OK, I'll admit it, before I get busted.
I once edited the Wikipedia entry for my college newspaper to include a couple of editors-in-chief before my own tenure, lo these decades ago. And I actually got along quite well with these folks.
So clearly, I have violated Wikipedia's conflict-of-interest policy that I -- and everybody else on the planet -- was unaware of. But now it's the online encyclopedia's defense against the buzz of dicey edits being uncovered by a neat IP-sniffing applet.
This outraged column at The Independent runs through some of the "censorship" being committed by companies, politicians and dog breeders on Wikipedia entries unflattering to their cause.
Some of the changes -- such as a church secretary deleting information about a scandal involving child abuse -- clearly are cause for concern for Wikipedia and those who trust it. Other acts of "censorship" include factual edits, such as someone inside the CIA IP range noting the reality that death estimates from the Iraqi conflict vary broadly and that it cannot credibly determine exactly who is actually doing the killing.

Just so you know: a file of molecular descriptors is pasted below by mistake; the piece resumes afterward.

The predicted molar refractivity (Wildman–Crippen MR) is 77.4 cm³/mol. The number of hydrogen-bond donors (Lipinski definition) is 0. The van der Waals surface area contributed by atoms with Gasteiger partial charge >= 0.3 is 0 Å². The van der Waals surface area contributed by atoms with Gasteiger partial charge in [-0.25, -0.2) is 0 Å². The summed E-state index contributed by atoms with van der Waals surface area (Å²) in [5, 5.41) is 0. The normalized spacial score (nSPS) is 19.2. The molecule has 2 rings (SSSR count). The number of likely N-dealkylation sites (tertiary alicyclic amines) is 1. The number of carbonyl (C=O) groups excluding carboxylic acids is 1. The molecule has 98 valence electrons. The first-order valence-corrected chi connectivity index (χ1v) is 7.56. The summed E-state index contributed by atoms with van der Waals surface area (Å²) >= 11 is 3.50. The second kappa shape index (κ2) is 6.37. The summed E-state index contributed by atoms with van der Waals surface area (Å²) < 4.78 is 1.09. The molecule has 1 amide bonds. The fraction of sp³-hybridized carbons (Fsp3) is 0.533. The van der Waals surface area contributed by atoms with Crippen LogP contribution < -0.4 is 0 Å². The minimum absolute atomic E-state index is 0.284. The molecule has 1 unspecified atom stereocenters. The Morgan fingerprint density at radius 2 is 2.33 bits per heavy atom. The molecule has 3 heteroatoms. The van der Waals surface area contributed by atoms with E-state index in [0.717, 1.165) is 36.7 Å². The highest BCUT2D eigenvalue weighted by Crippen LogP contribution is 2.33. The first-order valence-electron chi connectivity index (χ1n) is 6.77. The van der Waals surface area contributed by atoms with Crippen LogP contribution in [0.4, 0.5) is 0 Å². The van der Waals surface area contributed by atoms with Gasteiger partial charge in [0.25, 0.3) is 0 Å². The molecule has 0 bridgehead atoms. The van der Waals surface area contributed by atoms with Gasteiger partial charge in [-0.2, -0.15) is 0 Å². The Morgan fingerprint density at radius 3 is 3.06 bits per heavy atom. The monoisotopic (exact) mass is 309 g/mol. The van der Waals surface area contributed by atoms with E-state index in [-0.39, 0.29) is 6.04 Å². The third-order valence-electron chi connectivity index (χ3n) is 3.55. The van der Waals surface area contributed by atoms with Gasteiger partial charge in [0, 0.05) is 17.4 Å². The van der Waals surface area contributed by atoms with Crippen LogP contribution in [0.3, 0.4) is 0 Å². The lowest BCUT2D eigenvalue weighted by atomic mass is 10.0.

Another "censor," according to The Independent:
A computer linked to the Israeli government twice tried to delete an entire article critical of policy about the West Bank wall.
The Independent also notes that an Wikipedia contributor scolded an edit on Diebold voting machines (and to be fair, this one sounds dicey to me, too), with this rebuke:
Please stop removing content from Wikipedia. It is considered vandalism.
So, apparently, reality as defined by Wikipedia is now based on the dibs system. Get there first, establish your point of view as fact, and then if someone changes it, cry censorship.
Don't get me wrong: A lot of the edits listed by The Independent sound dubious to me, too. I'll add that the edit checker that's causing all this flak easily could have been implemented by Wikipedia itself. And that companies and public agencies are a lot easier to spot via IP than individuals, who in the world of Wikipedia are equally powerful when it comes to altering the perception of what's fact, what's opinion, and what's out-and-out BS.
By the way, my college paper's entry has since been edited to delete the whole table of previous editors. Vandals!